Why should loyal BT customers be taxed to pay for elite football and its overpaid players?

Are BT shareholders aware that profits are being bolstered by this racket and that there’ll be a price to pay when customers realise they’ve been scammed?

I confess I never found the Payment Protection issue all that concerning – but it certainly is now to the banks and their shareholders.

The Great BT TV Scam seems potentially a bigger deal. It’s magic money for now for BT – but there will be a price to pay.

Had I been scammed by overseas spivs I would have had to shrug my shoulders and hope to learn from the experience.

But to be scammed by BT plc, a business I’ve trusted with my bank details in the form of a direct debit, is a different matter. I want to tell others so they can check their accounts and take action.

I’ve taken action. I’ve cancelled my direct debit and have asked for paper bills (at my expense). I don’t trust BT with my bank details anymore. There’s a price to pay for loss of trust.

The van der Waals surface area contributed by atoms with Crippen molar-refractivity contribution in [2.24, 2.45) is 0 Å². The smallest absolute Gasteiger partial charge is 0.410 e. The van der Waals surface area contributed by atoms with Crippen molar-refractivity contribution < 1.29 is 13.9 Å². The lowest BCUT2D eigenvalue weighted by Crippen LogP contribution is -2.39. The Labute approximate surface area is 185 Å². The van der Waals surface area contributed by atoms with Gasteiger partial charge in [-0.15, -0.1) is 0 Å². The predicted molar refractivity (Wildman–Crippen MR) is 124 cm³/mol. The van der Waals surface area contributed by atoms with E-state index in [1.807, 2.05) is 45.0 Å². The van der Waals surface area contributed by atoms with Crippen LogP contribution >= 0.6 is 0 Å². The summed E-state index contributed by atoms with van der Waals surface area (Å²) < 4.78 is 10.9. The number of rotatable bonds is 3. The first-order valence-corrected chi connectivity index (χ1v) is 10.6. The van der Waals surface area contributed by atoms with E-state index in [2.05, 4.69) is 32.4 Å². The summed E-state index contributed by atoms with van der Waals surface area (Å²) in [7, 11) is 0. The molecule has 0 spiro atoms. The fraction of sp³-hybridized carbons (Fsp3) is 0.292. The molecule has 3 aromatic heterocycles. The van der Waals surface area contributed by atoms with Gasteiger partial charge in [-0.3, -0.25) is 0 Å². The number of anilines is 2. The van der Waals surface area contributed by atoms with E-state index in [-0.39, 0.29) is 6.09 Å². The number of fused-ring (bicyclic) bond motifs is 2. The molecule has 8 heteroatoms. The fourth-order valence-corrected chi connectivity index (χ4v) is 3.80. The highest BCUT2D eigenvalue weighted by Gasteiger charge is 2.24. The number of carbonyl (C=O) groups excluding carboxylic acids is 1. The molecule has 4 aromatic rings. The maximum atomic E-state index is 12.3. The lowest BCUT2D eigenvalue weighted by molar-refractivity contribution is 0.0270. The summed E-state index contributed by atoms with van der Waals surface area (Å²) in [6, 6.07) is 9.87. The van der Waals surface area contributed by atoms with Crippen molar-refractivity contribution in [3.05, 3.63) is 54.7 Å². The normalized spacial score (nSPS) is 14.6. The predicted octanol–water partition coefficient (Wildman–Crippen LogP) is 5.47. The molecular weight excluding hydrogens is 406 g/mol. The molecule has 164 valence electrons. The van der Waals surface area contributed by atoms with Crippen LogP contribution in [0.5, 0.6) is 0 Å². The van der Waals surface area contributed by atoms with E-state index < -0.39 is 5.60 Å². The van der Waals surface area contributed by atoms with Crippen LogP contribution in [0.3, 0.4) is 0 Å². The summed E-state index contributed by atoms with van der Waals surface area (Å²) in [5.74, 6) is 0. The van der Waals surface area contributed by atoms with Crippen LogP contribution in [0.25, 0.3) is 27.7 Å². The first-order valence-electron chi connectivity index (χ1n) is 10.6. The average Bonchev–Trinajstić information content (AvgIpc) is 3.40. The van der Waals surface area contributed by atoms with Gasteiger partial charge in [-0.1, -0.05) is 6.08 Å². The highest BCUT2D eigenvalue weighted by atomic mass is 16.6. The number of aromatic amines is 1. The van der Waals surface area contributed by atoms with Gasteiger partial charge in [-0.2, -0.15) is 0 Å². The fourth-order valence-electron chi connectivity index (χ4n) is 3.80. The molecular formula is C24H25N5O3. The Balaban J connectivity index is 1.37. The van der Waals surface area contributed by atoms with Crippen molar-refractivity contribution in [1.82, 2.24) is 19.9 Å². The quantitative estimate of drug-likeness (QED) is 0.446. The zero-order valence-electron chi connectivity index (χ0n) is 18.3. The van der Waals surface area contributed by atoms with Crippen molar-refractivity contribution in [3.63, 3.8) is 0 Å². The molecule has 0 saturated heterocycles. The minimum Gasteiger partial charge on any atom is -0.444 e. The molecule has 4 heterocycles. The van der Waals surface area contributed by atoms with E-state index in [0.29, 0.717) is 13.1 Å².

It seems I’m not alone:

Spot the difference

3 Nov

Here’s a list of clever-sounding (and often new) terms that are all more or less synonyms for public relations. How many more have I missed?

  • Content marketing
  • Inbound marketing
  • Internal marketing
  • Native advertising
  • Permission marketing (from the book by Seth Godin)
  • Punk marketing (from the book by Richard Laermer and Mark Simmons)
  • Relationship marketing
  • Search marketing
  • Social marketing

Does this matter? Only that it’s ironic that when marketing and advertising are rapidly reinventing themselves in the image of public relations, PR practitioners so often reveal a lack of confidence in what they’re doing.

There may be trouble ahead

15 Jul